Delivered by Scott, Daniel
“Valedictory Address: Class of 2000 Ceremony B” (18 May 2000): 1-5. (UA Case 68, Box 2).
Your Honour, Mister Chancellor, Madame President, honoured guests and honorary degree recipients, family, friends, and Class of 2000.
Graduation is a time when we look forward to the future and reflect on the past. It is a dusk of one important phase of our lives and the dawn of another. It is a pivotal moment. It marks the accomplishment of a major goal for each of us. We have all just added a couple of letter to the ends of our names.
In order to get here, we have all jumped through the required hoops, scaled the appropriate walls, and overcome any hurdles that stood in our way. Looking back, I’m sure that each and every one of us can remember some adversity that was overcome in order to get here today.
Perhaps it was a roommate in a dorm-room who snored too loudly to allow anyone to get any sleep. Perhaps it was that professor who just didn’t like a particular style of writing. Maybe it was that student loan officer who obviously had no idea how much a year of university costs. Many have overcome personal tragedies. Others have juggles full-time jobs, spouses and children all the while working toward a university degree. We all deserve to be proud of ourselves.
I remember back to the first week of October of my first year here at UNB. I got the lowest mark in my class on my Contract Law mid-term. I nearly dropped out. I didn’t think I could handle it.
I went to talk to one of my professors. He asked me what I did for work in the summers. I told him that for four summers I had moved furniture in my hometown of Truro, N. S. He said, “So let me get this straight, you are going to give up on law school so that you can go home and move furniture?!?” I said, “I’ll see you Monday!”
A few weeks later, we had another Contracts midterm. I got the forth highest mark in the class. All it took was a little proverbial elbow grease, some dedication, and an intense dislike of moving furniture!
A great story of perseverance comes from a song entitled The Mary Ellen Carter by the late great Canadian singer/songwriter Stan Rogers. It’s about a ship, the Mary Ellen Carter, that was lost at sea.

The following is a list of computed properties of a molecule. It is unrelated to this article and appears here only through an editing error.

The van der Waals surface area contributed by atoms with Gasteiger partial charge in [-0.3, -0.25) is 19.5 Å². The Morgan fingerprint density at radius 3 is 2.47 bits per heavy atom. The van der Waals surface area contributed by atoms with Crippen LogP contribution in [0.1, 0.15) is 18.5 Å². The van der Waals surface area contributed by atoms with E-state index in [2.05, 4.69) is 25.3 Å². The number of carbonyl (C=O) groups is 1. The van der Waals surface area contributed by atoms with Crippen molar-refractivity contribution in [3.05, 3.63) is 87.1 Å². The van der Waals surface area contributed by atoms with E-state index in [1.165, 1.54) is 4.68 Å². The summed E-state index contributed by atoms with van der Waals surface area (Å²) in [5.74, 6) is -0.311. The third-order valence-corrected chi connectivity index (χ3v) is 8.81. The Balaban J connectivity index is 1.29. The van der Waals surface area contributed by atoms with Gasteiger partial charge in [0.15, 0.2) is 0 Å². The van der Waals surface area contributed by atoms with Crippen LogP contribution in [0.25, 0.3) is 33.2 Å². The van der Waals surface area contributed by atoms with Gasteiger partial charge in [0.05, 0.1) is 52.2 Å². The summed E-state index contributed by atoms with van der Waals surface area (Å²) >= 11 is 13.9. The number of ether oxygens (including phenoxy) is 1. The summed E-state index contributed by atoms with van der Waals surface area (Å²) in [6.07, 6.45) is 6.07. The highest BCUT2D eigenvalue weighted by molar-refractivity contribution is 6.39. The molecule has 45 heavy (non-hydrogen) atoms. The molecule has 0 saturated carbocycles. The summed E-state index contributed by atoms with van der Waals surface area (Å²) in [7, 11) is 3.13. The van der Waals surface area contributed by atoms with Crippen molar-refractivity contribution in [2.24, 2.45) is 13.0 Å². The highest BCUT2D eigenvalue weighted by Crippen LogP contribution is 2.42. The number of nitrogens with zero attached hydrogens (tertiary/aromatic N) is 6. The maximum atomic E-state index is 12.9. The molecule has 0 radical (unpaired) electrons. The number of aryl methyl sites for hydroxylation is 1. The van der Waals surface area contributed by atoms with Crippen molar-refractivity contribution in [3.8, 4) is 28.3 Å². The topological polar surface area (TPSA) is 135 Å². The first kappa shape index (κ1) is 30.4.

Her crew felt that they owed her a debt of gratitude because she has “saved their lives so many time living through the gales.” The crew wanted to salvage her. The owners, however, wrote her off as they had already collected the insurance money.
So, the crew began a salvage operation using borrowed equipment and doing all the work themselves. They worked on her for a couple of long months suffering the bends and braving the cold Atlantic waters. Finally, they had her repaired to the point where she would stay afloat if they raised her. And they did. Their story of perseverance is expressed in the following portion of the song, which I will paraphrase. Mercifully, I will not try to sing it.
And you to whom adversity has dealt the final blow,Reflecting on the last three, four, or more years of our lives, we will see many examples of occasions when we have adhered to the advice of that song.
With smiling [scoundrels] lying to you everywhere you go,
Turn to you and put out all your strength of arm and heart and brain
And, like the Mary Ellen Carter, rise again!
And you, the family and friends of the Class of 2000, also deserve some credit. You have been there to pick us up when we’re down and you have been there to share in our triumphs when we do well. But most importantly, you have been there to share in our triumphs when we do well. But most importantly, you have been there to deposit money in our accounts when we’ve been broke.
You constantly support us as the crew of the Mary Ellen Carter supported one another. For that, we sincerely thank you.